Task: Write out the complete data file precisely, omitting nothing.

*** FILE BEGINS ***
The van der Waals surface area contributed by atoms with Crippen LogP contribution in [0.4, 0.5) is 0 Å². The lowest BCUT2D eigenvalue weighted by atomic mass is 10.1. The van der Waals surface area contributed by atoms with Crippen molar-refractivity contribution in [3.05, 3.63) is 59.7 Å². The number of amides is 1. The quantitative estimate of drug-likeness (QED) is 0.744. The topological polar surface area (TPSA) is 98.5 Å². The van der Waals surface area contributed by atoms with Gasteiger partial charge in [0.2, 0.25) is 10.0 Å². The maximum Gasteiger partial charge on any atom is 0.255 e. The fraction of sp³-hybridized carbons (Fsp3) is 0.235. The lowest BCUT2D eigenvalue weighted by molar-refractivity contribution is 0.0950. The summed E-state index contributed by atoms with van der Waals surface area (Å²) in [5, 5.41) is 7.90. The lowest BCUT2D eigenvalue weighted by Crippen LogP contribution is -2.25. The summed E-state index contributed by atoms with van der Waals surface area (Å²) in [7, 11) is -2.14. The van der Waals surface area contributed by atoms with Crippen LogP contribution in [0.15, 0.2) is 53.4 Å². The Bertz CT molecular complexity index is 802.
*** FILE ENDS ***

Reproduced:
The van der Waals surface area contributed by atoms with Crippen LogP contribution in [0.4, 0.5) is 0 Å². The lowest BCUT2D eigenvalue weighted by atomic mass is 10.1. The van der Waals surface area contributed by atoms with Crippen molar-refractivity contribution in [3.05, 3.63) is 59.7 Å². The number of amides is 1. The quantitative estimate of drug-likeness (QED) is 0.744. The topological polar surface area (TPSA) is 98.5 Å². The van der Waals surface area contributed by atoms with Gasteiger partial charge in [0.2, 0.25) is 10.0 Å². The maximum Gasteiger partial charge on any atom is 0.255 e. The fraction of sp³-hybridized carbons (Fsp3) is 0.235. The lowest BCUT2D eigenvalue weighted by molar-refractivity contribution is 0.0950. The summed E-state index contributed by atoms with van der Waals surface area (Å²) in [5, 5.41) is 7.90. The lowest BCUT2D eigenvalue weighted by Crippen LogP contribution is -2.25. The summed E-state index contributed by atoms with van der Waals surface area (Å²) in [7, 11) is -2.14. The van der Waals surface area contributed by atoms with Crippen LogP contribution in [0.15, 0.2) is 53.4 Å². The Bertz CT molecular complexity index is 802.